It’s about time Latinos had their own Tyler Perry. What the self-made entertainment juggernaut did for the underserved African-American community (and cross dressing community), Mexican superstar Eugenio Derbez might be able to do for his Hispanic brethren. After all, when it comes to those of Spanish heritage, Hollywood has one archetype (and it’s more Speedy Gonzalez than Frida Kahlo), so someone like Derbez can definitely go a long way in countermanding such a cliche. Instructions Not Included is a great place to start. It’s far from a perfect film, and falls into a weird kind of tear-jerking melodrama at the end, but before it becomes bewildering, viewers will find there’s a lot to like about one man’s transformation from doofus to daddy.
Indeed, Valentin (Derbez) is quite the playboy, spending his days sunning on the beaches of Acapulco and his nights pulling as many foreign femmes as he can. One such lady returns to his doorstep with an infant in hand. Claiming Valentin is the father, Julie (Jessica Lindsay) leaves little Maggie (eventually, Loreto Peralta) with her accidental papa, and, suddenly, our lothario’s life is anything but bliss. Remembering that this particular babe lived in L.A., he makes a pilgrimage to California and ends up a second rate stunt man. All the while, his daughter grows up, and the two become very close. When Julie returns, demanding that Maggie be returned to her, Valentin realizes just how special his relationship with his kid really is – and he won’t give up without a fight.
Instructions Not Included can best be described as an experience made up of known pluses and equally obvious minuses. On the positive side, Derbez’s direction is reminiscent of Stephen Chow, a bit larger than life while mimicking the classic motion picture particulars (broad comedy, physical shtick) involving adults and kids. The scenes with his co-star Peralta have a breezy chemistry that makes the characters easy to root for. We want to see Valentin succeed and make little Maggie’s life special. Unfortunately, Derbez also seems a bit too enamored with Roberto Benigni and his clown-faced mugging school of comedy. There’s also an uneasy marriage of humor with heartbreak that recalls the worst of the Italian Oscar-winner, and Perry for that matter. For most of its running time, Instructions Not Included is a genial laugher. By the end, it becomes a brazen rip-off of Kramer vs. Kramer.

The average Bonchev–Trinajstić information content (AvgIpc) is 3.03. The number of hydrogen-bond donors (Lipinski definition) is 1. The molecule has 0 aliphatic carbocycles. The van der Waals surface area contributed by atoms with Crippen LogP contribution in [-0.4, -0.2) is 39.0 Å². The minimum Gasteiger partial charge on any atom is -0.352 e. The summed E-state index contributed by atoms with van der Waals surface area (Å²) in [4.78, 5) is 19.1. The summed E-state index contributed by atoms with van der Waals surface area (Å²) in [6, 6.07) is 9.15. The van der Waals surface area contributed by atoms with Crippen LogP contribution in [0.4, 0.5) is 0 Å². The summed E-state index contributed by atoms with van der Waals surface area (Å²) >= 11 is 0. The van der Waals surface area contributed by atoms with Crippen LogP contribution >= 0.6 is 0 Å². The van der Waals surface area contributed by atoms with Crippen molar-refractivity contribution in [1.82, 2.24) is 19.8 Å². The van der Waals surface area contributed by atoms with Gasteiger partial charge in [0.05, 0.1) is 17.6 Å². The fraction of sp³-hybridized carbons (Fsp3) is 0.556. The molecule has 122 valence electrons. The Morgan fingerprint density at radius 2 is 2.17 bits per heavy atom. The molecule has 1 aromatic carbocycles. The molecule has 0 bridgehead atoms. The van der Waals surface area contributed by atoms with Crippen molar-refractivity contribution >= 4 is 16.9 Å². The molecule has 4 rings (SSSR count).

It’s no spoiler to state that Julie returns, looking to make Maggie’s present situation even more complicated. We’ve seen such stuff in dozens of derivative weepers. The only thing that makes Instructions Not Included‘s take on such tearjerkers tolerable is the fact that Valentin and Maggie are practically made for each other. They are two halves of one happy whole and we instantly recognize that if Julie gets her way, three lives will be ruined. But since this is a movie, and logic never trumps a tired plot premise, we get the standard handwringing and heartstring pulling, everything prepped for a viewer to cry their eyes out in hopes of some manner of mandated reconciliation. The only other downside to this is that Derbez is such a slight performer that when he tries to act serious, you can never tell if he’s playing it straight or lengua en la mejilla.
Still, when you consider that most movies aimed at the Hispanic demographic can’t seem to exist without a combination of ethnic slur and the usual Tinseltown suspects, Instructions Not Included deserves respect. It’s not a great film, but for what it wants to do, it’s a decent diversion.